/*! Theme Name: Theme URI: Author: Author URI: Description: */ // Import all your .scss partials below
What about CSS @import?
The problem with using @import in your CSS file is that each time you add an @import, your CSS file makes another HTTP request to the server. This effects your page load time which is not good for your project. On the other hand, when you use @import in Sass, it will include the files in your Sass file and serve them all in a single CSS file for the browsers.
To learn how to use @import in Sass, first you need to create a
reset.scssfile in your theme’s stylesheets directory and paste this code in it. Now you need to open your main style.scss file and add this line where you want the reset file to be imported:
Notice that you do not need to enter the full file name. To compile this, you need to open IDE Editor and click the compile button again. Now open your theme’s main style.css file, and you will see your reset css included in it.
Organise your partials
To recap, we’ve taken the theme’s existing stylesheet apart and refactored some code to make things cleaner and Sassier. Now we can organise our partials to improve maintainability in the long run.
Remember that the cascade still matters. Sass-compiled CSS is just like plain CSS in that styles that appear later in the stylesheet can override styles that appear earlier. As a rule, import your general styles before you import specific styles.
Similar partials can be organised in folders. There are two ways to import Sass partials from directories. The first is to import each file into style.scss including the folder name in the import directive, like this:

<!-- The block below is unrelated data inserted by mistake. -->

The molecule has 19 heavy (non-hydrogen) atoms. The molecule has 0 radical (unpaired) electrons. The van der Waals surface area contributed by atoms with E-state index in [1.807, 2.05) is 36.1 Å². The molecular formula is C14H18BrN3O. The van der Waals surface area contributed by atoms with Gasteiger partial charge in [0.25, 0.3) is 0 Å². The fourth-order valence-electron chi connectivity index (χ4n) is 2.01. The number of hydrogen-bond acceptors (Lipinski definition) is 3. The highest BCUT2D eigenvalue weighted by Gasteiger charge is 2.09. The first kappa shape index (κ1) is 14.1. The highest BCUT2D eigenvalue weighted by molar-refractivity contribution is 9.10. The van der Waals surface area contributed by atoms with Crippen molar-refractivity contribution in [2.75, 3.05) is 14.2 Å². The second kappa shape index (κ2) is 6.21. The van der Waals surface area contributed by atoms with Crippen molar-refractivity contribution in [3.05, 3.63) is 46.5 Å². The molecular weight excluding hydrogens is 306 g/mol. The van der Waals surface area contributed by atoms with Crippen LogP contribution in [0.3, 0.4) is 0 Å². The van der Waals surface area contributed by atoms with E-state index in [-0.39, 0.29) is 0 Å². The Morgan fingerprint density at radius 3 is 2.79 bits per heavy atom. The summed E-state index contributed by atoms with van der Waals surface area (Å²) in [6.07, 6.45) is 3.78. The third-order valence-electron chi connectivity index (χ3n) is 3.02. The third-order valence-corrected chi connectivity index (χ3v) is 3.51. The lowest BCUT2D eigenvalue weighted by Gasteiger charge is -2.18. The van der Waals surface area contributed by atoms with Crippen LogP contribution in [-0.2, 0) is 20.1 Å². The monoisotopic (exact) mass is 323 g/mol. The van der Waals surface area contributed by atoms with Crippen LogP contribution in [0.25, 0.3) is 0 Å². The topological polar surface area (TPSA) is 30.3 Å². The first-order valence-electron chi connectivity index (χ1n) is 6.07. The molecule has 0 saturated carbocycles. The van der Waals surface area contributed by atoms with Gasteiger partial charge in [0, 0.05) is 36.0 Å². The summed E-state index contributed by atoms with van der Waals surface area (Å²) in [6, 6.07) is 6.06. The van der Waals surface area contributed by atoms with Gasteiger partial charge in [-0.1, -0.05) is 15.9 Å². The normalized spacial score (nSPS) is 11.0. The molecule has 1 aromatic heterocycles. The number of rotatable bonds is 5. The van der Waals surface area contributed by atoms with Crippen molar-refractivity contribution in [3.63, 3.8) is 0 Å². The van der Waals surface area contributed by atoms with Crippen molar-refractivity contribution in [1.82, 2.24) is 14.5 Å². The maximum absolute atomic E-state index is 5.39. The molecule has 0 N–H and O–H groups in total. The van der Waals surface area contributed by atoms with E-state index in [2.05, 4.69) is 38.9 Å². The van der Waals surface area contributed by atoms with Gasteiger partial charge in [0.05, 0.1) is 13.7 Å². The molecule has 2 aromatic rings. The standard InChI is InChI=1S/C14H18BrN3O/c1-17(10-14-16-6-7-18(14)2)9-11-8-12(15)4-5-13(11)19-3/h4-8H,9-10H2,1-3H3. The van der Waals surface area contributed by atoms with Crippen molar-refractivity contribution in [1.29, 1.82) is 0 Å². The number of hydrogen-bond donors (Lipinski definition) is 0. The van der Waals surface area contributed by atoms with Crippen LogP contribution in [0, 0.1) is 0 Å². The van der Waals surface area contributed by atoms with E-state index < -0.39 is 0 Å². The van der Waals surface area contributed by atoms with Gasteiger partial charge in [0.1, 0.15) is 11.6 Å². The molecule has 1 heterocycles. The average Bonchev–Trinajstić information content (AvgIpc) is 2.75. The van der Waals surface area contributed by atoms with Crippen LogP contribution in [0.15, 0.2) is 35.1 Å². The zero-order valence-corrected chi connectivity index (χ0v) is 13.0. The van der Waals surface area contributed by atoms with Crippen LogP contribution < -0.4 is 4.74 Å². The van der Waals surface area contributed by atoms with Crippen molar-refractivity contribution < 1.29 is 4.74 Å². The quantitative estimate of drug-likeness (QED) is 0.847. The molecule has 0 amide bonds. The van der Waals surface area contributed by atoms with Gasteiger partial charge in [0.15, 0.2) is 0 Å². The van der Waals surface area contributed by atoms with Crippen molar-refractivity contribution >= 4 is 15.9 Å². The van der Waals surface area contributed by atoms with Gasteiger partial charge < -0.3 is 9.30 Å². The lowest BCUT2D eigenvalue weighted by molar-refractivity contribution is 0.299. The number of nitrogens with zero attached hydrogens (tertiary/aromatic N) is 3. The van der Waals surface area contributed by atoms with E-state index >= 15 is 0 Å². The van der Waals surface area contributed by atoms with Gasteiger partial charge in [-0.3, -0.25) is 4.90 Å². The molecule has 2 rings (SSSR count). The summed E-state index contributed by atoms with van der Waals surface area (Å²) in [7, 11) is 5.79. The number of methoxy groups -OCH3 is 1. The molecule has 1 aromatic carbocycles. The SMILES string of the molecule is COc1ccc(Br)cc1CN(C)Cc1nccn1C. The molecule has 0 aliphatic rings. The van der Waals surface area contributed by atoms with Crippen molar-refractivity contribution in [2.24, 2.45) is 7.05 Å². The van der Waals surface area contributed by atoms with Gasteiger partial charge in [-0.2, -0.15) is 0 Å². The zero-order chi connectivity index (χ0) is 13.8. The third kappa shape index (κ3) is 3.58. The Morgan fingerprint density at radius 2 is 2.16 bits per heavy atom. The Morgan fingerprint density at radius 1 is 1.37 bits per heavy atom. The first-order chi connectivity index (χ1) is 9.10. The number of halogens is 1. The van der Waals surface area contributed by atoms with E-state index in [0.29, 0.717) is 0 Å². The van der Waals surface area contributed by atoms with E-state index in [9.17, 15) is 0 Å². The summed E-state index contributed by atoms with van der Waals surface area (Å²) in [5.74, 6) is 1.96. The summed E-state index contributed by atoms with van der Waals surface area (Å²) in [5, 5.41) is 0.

@import 'base/variables'; // Variables allow you to easily organize and update values repeated globally in a project @import 'base/nestin'; // Nesting allow you to easily organize Sass visually and generate complex selectors dynamically @import 'base/mixins'; // Mixins allow you to create block of styles that can be modified by passed vaiables @import 'base/functions'; // Functions allow you to calculate values based on global variables and passed values
There are almost as many ways to organise Sass partials as there are developers trying to organise Sass partials.
Here’s one fairly simple organisation scheme you could use:
- /base/ (variables, mixins, reset, typography)
- /layout/ (grid, header, footer)
- /vendors/ (plugins, vendors, etc)
- /components/ (buttons, menus, forms, widgets)
- /pages/ (home, landing page, portfolio)
Check out the ‘Resources’ boxout for more reading around the subject – these articles include several variations on a Sass-WordPress workflow. Some of their advice differs from what I’ve recommended (especially on the topic of organising partials), but that’s fine – find the techniques and workflows that work for you!
If you’re a web developer, and you haven’t used Sass, you owe it to yourself to check it out. Once you start composing your stylesheets with Sass, you’ll never go back. It’s incredibly powerful and it will allow you to build and prototype more quickly. It’s especially useful when you’re designing in the browser (like we do at The Theme Foundry).